Hello everyone! This is Carl Dea (@carldea) and I am filling in for Jonathan who is currently at JavaOne in Tokyo, Japan. This has been a busy week in the JavaFX community. Here are this week links.

(Note from Jonathan: Thanks to Carl for stepping up to the plate for this week and next week. You really should consider buying his book).

  • JavaFX 2.1 build b19 Developer Preview Download is available!
  • Stephen Chin has released his slide presentations from the 33rd Degree Conference. One of the slide presentations discusses developing JavaFX 2.x applications using the Scala language titled “JavaFX 2 and Scala – Like Milk and Cookies“. The other slide presentation covers the development of cleaner APIs and better UIs on the JavaFX 2.x platform using the Visage language.
  • (Late breaking link from Jonathan): Speaking of Stephen and Jim, they have just announced that they are joining the Java envangelism team at NASA Oracle. Stephen has blogged about this both on, and fortunately after, April Fools Day. I’ve got an interview lined up with them that I’ll publish here at FX Experience in the coming weeks.
  • Chika Okereke has blogged about a PDF to JavaFXML conversion using a technique which applies CSS styles to JavaFX 2.x graph nodes dynamically using the @FXML annotation.
  • Bertrand Goetzmann has shown off a screen cast demonstrating an application he is working on called Metaphora (source code). He has made use of GroovyFX and Netty which are two powerful combinations (A graphics DSL handling file transfers with non blocking I/O).
  • Jonathan Giles has continued with his series of interviews with key software engineers at Oracle. Jonathan has interviewed Jeff Hoffman and David Grieve. Jeff is a lead user experience developer who has the very huge responsibility of the end-to-end deployment experience. David is an engineer on the UI controls team who is (a hero imo) behind JavaFX’s CSS support. :)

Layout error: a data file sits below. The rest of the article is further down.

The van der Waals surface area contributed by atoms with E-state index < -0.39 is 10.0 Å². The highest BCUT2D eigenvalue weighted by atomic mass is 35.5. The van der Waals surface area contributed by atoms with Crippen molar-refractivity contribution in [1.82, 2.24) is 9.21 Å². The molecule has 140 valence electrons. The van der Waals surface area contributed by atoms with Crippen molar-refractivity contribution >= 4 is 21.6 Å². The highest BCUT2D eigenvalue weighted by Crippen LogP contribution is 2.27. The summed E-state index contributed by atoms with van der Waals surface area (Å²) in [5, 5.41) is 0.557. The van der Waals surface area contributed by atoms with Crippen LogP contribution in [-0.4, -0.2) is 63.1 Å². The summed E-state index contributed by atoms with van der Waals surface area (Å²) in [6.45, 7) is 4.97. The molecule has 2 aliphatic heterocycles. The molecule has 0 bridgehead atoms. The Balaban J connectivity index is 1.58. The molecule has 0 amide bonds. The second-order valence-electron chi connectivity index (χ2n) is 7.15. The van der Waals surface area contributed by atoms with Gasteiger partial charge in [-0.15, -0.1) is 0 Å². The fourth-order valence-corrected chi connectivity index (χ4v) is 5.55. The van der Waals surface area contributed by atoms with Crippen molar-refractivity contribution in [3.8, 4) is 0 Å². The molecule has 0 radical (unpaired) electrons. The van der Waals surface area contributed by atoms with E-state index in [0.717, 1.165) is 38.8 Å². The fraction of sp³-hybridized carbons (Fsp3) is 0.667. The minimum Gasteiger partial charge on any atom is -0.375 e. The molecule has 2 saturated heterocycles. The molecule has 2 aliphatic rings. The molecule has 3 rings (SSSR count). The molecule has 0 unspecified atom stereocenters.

• The Java Spotlight episode 76 podcast has interviewed authors James Weaver , Weiqi Gao , Stephen Chin , Dean Iverson, and Johan Vos (The Dream Team) to talk about their recently published book, Pro JavaFX 2. This interview highlighted separate areas of the book which were crafted by each individual author’s unique expertise.
  • Also, at Java.net Johan Vos explains about ways to handle dependency management using Maven when using the DataFX artifacts. He also asks the community for feedback on the preferred way involving JavaFX. I’d like to see Gradle in the picture with transitive dependencies set (sorry couldn’t resist).
  • Dan Zwolenski blogs about Spring Security and JavaFX. He shows you how to integrate the Spring framework to authenticate and authorize access in a JavaFX application.
  • I recently blogged about the creation of a spaceship game using JavaFX 2.x. as Part 1 of a series of tutorials which will incrementally take you through the game development process. Here I basically demo the way I want the spaceship to navigate.
  • The Griffon Framework has now released the JavaFX plugin which allows writing Griffon JavaFX applications by using GroovyFX to code views. Griffon also has a new JavaFX archetype to create a simple JavaFX Griffon application in seconds.
  • Java-Buddy (a blogger whose name is still a mystery to me) has created quick and simple tutorials on how-to execute JavaScript in WebView from Java code and how-to embed Google Maps in JavaFX WebView.
  • Anton Epple blogs about a nice looking JavaFX 2.x version of the popular game Tetris.  I hope to see him make it even better. He mentions about some audio issues. Hopefully he can file the issue on Jira so that it can be followed up.
  • Wichit Sombat creates a bunch of videos this week where he walks you through tutorials on How-to create bouncing icons, a docking application, setting up IntelliJ IDEA for JavaFX, and getting started on JavaFX on Ubuntu.
  • Tom Schindl publishes his slide presentation on e(fx)clipse, the Eclipse Tooling and Runtime for JavaFX.
  • Dilip has a very cool blog entry and tutorial that will help you get started with JavaFX with JBox2D (the very cool physics library).

That’s it for this week everyone. Keep up the great work and keep those creative juices flowing!